As a physics teacher, there is nothing I love more than picking up on the latest advances in my discipline, whether it be the discovery of gravitational waves or discussion of my particular research area, the philosophy of quantum mechanics. It comes as little surprise to me that there is a growing body of evidence that subject-specific CPD improves teacher retention and satisfaction.
But is that enough?
Is an update from a fantastic research group or leading professor the limit of the link between research and teaching? Unfortunately, that seems to be the norm in science – but it’s not in other subjects.
Most music teachers wouldn’t dream of not practising their subject, yet in science there is a discreet divide between school science and the practice of science, and the notion of a teacher-scientist is all too rare.
This is a pity because it is undoubtedly true that if teachers feel they are contributing members of the science community, they enjoy teaching more and find the profession more appealing. I was at a meeting on science education where the organiser said, “Hands up all the teachers, and hands up the scientists” – I somewhat rebelliously put my hands up both times. Imagine this for music – those who were teachers and those musicians – the question wouldn’t be asked. And if it was, all the hands would go up on both occasions.
Why has this split between teaching and doing science taken hold in our schools system? The complete opposite is held dear in universities – research-led universities pride themselves on the fact that teaching is informed by research.
Schools are increasingly involved in research into pedagogy and making an evidence-based profession. That’s great, but teachers also love their subject and want to maintain a research connection to their subject community.
When I meet young scientists finishing their degrees or PhDs, there is often a great wish to inspire others with the excitement and thrill they feel for their subject. Some worry that teaching won’t enable them to maintain their research interest. This could be different. I went into teaching with the same ideals, to encourage people to love physics and be inspired by the universe.
If scientists finishing their degrees are put off teaching by the perception that they’ll lose touch with their subject and that the subject they teach at school is somewhat removed from their experience of science, then it’s time to address these issues.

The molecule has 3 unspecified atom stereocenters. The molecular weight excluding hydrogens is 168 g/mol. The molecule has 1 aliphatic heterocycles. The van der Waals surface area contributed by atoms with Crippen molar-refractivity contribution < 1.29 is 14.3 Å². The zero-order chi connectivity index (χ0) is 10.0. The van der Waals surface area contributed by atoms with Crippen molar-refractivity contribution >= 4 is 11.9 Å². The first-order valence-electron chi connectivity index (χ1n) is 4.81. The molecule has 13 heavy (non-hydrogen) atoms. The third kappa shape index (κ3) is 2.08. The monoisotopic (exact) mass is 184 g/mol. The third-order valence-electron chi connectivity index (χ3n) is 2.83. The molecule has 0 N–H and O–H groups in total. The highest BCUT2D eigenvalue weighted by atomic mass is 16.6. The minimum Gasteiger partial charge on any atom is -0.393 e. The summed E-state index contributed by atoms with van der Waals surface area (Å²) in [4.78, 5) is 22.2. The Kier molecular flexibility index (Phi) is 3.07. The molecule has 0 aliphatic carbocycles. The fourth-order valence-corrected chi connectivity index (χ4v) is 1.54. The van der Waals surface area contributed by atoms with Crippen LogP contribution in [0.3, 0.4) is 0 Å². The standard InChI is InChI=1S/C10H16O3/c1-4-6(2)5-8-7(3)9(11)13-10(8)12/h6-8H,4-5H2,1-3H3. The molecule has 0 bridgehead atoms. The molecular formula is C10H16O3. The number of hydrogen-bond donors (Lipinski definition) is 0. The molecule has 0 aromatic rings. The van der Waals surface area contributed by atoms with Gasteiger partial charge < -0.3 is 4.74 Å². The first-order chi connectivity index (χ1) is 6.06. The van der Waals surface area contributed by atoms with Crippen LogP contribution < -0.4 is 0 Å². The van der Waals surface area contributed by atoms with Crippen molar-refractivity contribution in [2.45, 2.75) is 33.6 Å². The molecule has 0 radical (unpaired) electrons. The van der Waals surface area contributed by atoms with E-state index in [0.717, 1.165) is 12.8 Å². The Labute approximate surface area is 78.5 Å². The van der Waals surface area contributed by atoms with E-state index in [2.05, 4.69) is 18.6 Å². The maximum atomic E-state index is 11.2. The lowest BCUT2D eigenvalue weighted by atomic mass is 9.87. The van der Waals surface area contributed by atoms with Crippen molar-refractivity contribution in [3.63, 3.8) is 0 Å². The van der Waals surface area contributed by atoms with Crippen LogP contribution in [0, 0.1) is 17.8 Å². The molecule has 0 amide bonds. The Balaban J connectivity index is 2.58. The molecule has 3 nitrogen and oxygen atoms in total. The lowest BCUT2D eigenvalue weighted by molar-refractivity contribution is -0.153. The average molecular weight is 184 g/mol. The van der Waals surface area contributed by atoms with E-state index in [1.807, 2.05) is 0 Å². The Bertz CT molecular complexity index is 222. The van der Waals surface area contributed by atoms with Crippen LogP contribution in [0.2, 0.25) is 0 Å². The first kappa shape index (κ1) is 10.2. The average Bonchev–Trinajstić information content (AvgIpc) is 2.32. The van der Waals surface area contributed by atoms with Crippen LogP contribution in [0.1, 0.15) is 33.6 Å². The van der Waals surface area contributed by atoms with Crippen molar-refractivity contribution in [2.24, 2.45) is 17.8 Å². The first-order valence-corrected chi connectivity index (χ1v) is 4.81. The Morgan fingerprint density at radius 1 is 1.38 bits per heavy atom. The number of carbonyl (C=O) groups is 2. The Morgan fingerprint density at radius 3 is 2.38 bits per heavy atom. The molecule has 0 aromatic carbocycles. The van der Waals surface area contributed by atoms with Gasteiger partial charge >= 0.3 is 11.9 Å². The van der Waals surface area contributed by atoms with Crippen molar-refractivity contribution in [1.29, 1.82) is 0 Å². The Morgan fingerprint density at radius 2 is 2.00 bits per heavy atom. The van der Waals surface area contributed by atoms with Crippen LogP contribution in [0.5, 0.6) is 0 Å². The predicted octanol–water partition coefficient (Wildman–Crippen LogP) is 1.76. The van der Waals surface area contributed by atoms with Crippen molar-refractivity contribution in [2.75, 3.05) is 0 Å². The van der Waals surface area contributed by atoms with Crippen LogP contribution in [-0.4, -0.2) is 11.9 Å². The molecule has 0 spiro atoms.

And so I built a different model, one in which I could work with students on cutting-edge research as part of my teaching, and that has generated so much enthusiasm and interest for me and them. The teacher-scientist model brings the teacher into the science community and gives them a professional identity as both a scientist and teacher.
My class and I even commissioned a groundbreaking experiment in space. When we got the results down from our payload in space, we all had to learn together. There were no answers at the back of the book. It certainly made me a better teacher, and my experience of learning with students was invigorating.
The Researchers in Schools scheme supports training teachers to have a day a week to keep up their research. This model could be available to experienced teachers, too. Some education leaders are supporting this, seeing improved attainment and progression for the students and improved retention for their staff. Projects include Authentic Biology and Genome Decoders.
Teachers appear to enjoy these programmes. Some who have come from research would say: “After leaving research to become a teacher, I sometimes hanker after those moments of discovery at the cutting edge, but Authentic Biology allows me to rediscover these moments alongside young people. After a few years out of research, you could feel deskilled and that you are missing out on the latest progress, but being involved in Authentic Biology, discussing our research with scientists in the field, allows me to keep abreast of current thinking, which makes me a better teacher.”